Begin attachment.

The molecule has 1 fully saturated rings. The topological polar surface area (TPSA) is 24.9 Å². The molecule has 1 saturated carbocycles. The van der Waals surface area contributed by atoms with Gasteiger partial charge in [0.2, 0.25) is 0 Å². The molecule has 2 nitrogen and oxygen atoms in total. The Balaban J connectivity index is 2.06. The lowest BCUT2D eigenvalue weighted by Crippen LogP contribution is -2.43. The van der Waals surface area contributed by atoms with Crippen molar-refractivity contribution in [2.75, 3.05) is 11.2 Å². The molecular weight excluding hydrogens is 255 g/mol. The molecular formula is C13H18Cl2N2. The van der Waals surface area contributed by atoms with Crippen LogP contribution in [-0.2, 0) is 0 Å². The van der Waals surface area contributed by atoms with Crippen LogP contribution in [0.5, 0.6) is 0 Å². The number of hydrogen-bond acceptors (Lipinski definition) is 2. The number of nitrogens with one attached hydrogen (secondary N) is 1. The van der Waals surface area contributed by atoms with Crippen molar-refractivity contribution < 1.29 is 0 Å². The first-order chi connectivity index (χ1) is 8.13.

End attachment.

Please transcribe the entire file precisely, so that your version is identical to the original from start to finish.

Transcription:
The molecule has 1 fully saturated rings. The topological polar surface area (TPSA) is 24.9 Å². The molecule has 1 saturated carbocycles. The van der Waals surface area contributed by atoms with Gasteiger partial charge in [0.2, 0.25) is 0 Å². The molecule has 2 nitrogen and oxygen atoms in total. The Balaban J connectivity index is 2.06. The lowest BCUT2D eigenvalue weighted by Crippen LogP contribution is -2.43. The van der Waals surface area contributed by atoms with Crippen molar-refractivity contribution in [2.75, 3.05) is 11.2 Å². The molecular weight excluding hydrogens is 255 g/mol. The molecular formula is C13H18Cl2N2. The van der Waals surface area contributed by atoms with Crippen LogP contribution in [-0.2, 0) is 0 Å². The van der Waals surface area contributed by atoms with Crippen LogP contribution in [0.5, 0.6) is 0 Å². The number of hydrogen-bond acceptors (Lipinski definition) is 2. The number of nitrogens with one attached hydrogen (secondary N) is 1. The van der Waals surface area contributed by atoms with Crippen molar-refractivity contribution < 1.29 is 0 Å². The first-order chi connectivity index (χ1) is 8.13.